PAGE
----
Katherine Schwartzman has what we might call a “personal” discharge. Her pelvic exam was a difficult proposition, with much writing and pulling away and gnashing of teeth, which raises the question of how in the world she was able to get a ‘personal discharge” in the first place. But pregnancy test negative, prescription written, problem fixed…until next time.

Hugh Procter has had asthma all his life. It’s well controlled with his medications, but when he runs out…which is about every three months, as he doesn’t yet have a doctor of his own…he comes in with a flare of his respiratory disease. Asthma is one of those fun things to treat in the ED. The diagnosis is clear and straightforward. The exam features a symphony of wheezes, which most often go away after a couple of breathing treatments and a steroid shot. The lungs clear up, the patient feels better, and you feel like you’ve actually accomplished something. Three asthmatics per shift would make me a very happy doctor.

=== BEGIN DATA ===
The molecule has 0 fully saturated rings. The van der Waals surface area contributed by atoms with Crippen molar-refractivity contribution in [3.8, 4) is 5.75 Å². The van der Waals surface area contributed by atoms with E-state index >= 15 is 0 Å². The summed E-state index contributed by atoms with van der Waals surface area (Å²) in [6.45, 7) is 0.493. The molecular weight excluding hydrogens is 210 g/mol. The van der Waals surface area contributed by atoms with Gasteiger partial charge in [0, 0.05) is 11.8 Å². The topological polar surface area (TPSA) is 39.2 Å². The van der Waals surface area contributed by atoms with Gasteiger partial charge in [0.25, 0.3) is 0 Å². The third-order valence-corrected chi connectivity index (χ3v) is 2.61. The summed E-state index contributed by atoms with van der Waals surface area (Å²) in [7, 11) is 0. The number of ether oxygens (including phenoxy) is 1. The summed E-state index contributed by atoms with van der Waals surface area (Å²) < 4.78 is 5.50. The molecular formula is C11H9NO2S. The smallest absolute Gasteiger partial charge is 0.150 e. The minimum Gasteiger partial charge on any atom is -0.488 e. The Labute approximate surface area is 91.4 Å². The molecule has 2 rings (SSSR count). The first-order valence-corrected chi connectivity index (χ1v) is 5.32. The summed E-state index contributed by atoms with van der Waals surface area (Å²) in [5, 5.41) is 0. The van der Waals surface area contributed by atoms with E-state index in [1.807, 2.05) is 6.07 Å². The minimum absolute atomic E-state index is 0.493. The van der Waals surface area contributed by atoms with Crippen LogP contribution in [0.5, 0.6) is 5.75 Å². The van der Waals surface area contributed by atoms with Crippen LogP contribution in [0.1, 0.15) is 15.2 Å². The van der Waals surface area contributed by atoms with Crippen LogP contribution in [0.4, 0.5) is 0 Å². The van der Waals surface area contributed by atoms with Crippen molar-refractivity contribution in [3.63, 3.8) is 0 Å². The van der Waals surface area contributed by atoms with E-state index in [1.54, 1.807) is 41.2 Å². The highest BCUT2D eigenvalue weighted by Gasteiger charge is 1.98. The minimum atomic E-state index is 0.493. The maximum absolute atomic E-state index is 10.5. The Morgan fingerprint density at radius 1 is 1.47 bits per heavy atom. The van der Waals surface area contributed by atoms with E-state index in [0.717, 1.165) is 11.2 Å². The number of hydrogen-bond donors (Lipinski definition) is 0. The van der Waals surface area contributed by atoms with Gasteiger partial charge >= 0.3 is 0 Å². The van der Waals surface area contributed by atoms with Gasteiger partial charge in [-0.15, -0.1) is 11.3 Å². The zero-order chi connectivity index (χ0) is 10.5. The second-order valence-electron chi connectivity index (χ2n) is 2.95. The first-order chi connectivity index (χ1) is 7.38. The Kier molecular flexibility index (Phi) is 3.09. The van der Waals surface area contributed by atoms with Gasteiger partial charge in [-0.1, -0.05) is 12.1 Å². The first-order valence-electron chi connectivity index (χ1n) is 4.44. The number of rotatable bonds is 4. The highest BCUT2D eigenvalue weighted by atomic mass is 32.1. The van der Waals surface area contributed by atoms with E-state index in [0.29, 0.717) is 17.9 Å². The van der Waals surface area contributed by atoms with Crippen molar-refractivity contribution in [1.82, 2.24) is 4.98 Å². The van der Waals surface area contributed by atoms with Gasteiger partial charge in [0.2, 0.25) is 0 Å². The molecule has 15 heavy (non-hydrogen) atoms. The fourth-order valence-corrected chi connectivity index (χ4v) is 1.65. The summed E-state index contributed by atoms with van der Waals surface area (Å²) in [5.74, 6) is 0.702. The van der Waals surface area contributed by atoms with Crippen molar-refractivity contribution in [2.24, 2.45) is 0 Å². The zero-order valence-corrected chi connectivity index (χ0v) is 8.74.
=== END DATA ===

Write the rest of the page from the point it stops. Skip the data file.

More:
Allan Sevin had just finished his daily workout in the exercise room of his seaside condominium. He got into the elevator, felt faint as he pushed the button for this floor, and woke up on the floor of the elevator as it opened on nine. Unable to get up, he reached for the button with a G, and on arrival the doors opened and he was found by a maintenance worker. Negative labs and x-rays, but he still couldn’t stand without falling to the right. Sometimes strokes don’t show up right away on a CT scan, but that’s what his symptoms suggest. And, as the old ED saying goes, “If you normally walk, talk, eat, drink, and know what’s going on, and now you don’t, you need to stay.” So he does.